This week, actually it was last week while I was visiting my dad, I noticed that every store I was in had holiday decorations on display in full force.
I don’t mean to be the bearer of such trivial nonsense, but if you are over-scheduled and never sure what day it is (like me), there are about 10 short weeks until Christmas.
There are many who do not celebrate holidays but may still be entertaining friends and family for one reason or another. Planning ahead can be a great time-saver so I like to have the basics already in my pantry and ready for the unexpected.
This week I’m starting with cheese planning. Of course, we all have our favorites though sometimes the occasion may call for offering additional varieties.
It is helpful to know the different types of cheese when pairing it with wine so I listed a few popular cheeses that are locally available in most markets.
- soft cheeses, usually creamy and have a soft rind — such as camembert, brie, tallegio, robiola
- aged hard cheeses, usually sharp and/or salty — cheddar, gruyere, parmesan
- pungent cheeses, usually salty — blue cheese, gorgonzola, stilton
- fresh cheeses, usually mild or tangy — such as ricotta, mozzarella, goat cheese, feta and burrata.
To find a wine to go with the cheese selections can be daunting. Most often we choose to eat our favorite cheeses and the same goes for drinking our favorite wine. This works for those who enjoy their favorites. Believe me I know this is true since grampy never complains if he’s drinking his favorite wine.
For the basic rule on pairing wines with our food it’s a good idea to start with choosing the wine and cheese/food from the same region. If you enjoy a strong parmesan cheese try an Italian Chianti or a Sangiovese, which is also the name of the grape used for making Chianti, as a starting point.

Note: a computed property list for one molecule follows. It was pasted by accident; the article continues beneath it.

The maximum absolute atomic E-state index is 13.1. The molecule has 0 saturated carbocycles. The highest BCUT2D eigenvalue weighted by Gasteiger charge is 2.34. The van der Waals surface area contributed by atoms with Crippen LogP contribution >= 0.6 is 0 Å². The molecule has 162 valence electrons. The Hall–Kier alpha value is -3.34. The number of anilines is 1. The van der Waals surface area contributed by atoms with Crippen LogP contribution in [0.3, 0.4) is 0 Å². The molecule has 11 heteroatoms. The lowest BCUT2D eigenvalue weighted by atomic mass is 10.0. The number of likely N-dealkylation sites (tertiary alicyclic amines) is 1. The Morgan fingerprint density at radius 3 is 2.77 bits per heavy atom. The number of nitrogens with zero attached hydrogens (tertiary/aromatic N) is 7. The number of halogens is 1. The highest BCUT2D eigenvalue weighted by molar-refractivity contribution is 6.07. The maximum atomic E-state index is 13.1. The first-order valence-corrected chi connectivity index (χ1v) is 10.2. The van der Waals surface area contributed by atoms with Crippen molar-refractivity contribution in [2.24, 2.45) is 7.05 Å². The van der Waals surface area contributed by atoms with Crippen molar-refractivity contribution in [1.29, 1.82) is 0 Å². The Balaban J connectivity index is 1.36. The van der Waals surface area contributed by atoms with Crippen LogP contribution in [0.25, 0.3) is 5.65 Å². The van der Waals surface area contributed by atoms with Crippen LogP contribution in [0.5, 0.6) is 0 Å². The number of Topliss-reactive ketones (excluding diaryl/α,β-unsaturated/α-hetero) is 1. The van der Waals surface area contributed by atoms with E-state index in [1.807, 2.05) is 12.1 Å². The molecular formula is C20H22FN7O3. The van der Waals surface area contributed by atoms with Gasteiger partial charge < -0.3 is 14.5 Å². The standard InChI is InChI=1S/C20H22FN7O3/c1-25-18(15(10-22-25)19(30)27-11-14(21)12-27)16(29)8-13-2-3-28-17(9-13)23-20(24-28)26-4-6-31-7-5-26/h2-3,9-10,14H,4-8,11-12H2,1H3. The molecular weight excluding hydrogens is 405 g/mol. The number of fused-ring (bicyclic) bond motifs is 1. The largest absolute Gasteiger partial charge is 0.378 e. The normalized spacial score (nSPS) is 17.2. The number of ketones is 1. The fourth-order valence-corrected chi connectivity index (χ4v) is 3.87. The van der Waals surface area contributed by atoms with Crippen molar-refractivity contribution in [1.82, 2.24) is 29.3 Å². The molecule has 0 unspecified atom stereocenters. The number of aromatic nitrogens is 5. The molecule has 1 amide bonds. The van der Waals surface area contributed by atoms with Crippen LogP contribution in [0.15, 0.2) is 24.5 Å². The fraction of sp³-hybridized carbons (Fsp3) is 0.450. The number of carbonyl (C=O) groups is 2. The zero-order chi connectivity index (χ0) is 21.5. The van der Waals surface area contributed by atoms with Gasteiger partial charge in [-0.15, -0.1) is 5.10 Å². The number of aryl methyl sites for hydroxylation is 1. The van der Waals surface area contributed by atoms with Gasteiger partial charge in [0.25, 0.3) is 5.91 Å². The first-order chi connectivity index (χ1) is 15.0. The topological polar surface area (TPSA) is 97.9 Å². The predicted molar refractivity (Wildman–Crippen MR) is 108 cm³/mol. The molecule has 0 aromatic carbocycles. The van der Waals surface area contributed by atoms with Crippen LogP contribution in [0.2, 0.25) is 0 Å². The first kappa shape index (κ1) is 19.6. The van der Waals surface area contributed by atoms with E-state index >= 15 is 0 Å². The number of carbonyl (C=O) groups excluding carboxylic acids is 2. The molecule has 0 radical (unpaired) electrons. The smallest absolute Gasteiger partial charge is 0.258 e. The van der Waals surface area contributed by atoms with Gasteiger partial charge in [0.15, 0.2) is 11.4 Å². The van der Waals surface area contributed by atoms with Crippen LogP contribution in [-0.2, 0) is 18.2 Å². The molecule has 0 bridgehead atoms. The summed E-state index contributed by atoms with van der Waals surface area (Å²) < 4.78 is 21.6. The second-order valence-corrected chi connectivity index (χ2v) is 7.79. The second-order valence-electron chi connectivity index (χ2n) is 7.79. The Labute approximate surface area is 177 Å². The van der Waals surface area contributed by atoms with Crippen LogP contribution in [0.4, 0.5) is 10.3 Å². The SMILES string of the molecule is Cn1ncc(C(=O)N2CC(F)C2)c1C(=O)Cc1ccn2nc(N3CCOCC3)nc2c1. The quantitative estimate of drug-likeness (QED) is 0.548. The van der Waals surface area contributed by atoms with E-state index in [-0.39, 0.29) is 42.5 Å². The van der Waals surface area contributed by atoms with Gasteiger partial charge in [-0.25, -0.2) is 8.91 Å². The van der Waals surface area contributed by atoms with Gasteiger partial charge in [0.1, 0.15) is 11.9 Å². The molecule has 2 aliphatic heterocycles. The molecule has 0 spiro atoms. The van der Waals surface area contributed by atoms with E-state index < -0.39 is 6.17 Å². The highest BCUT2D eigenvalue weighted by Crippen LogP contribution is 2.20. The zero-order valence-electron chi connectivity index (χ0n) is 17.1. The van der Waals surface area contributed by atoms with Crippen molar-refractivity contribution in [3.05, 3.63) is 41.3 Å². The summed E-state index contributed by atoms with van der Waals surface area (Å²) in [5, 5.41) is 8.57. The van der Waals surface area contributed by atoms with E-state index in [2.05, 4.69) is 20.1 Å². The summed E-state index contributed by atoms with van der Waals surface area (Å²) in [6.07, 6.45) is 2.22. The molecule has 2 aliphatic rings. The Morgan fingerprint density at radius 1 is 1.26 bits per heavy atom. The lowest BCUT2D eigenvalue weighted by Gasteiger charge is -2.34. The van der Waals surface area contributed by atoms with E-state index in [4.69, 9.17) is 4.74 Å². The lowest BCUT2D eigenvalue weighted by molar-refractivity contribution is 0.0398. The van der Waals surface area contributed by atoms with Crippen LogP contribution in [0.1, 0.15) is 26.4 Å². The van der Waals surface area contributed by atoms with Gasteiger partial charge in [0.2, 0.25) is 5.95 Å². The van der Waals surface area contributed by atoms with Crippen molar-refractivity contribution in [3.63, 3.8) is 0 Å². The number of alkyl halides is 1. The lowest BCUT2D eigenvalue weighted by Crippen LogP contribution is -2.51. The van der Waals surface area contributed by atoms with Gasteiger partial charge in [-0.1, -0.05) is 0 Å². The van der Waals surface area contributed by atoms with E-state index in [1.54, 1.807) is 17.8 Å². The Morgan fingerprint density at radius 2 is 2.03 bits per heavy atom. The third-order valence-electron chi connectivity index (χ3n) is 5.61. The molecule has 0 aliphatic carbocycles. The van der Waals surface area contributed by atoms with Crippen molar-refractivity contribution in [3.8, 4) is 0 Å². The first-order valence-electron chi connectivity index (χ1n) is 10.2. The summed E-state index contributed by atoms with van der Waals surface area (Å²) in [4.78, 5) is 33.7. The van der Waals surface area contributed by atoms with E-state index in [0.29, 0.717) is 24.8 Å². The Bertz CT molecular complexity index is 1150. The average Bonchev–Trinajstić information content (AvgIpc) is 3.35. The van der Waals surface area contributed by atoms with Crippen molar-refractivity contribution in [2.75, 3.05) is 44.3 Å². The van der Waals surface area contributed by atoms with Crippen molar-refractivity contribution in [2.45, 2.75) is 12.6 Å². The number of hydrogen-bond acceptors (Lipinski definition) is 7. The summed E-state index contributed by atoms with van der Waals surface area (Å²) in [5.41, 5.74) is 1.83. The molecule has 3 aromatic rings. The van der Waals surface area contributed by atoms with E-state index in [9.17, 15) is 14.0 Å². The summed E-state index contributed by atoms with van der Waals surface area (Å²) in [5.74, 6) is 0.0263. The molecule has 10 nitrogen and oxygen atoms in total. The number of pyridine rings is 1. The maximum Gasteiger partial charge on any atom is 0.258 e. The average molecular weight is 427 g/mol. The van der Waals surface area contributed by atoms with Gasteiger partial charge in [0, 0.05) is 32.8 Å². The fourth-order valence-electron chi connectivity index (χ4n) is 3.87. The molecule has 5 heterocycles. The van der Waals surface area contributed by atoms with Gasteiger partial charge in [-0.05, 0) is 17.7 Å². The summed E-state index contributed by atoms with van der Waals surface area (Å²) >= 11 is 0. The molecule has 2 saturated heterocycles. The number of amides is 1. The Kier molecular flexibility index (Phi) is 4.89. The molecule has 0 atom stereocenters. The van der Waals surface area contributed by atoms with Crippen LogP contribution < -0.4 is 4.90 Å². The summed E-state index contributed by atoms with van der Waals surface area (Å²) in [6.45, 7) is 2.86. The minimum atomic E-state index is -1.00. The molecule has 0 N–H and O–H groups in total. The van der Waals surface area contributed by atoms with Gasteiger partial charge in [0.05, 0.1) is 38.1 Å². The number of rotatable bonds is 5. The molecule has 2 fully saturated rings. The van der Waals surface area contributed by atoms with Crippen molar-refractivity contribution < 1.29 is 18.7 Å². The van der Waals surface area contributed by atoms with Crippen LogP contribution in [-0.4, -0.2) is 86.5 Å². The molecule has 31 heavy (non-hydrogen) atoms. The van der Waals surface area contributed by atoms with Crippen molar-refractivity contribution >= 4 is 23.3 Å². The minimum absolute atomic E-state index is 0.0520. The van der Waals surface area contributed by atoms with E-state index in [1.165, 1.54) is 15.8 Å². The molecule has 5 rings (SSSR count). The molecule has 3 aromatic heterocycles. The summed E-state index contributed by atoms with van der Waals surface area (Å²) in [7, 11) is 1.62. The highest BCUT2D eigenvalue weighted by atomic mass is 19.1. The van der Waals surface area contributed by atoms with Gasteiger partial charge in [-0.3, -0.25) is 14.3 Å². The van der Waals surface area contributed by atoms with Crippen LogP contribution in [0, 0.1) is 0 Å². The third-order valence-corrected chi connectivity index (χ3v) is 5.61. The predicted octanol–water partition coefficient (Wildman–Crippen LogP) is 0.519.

Another basic wine and cheese pairing rule is to choose a red wine with higher tannins (Cabernet Sauvignon) to go with hard cheese like cheddar. For soft cheeses like brie a white wine with more acidity (Chardonnay) can be a good place to start.
Saltier cheeses such as blue or gorgonzola will be well paired with a sweeter style wine such as a Port. Wine experts consider this is a classic pairing . For additional white wine pairings with salty cheeses try a Sauterne, a sweet Riesling or Moscato d’Asti.
This can be more confusing than it needs to be if you are new to wine pairings so don’t let it get to you if you want to try pairing a wine with cheese. To keep it really simple just choose the cheeses you enjoy and if you want help with choosing a wine you can ask the salesperson in the wine shop to guide you.
Remember, “It’s really just a matter of taste!”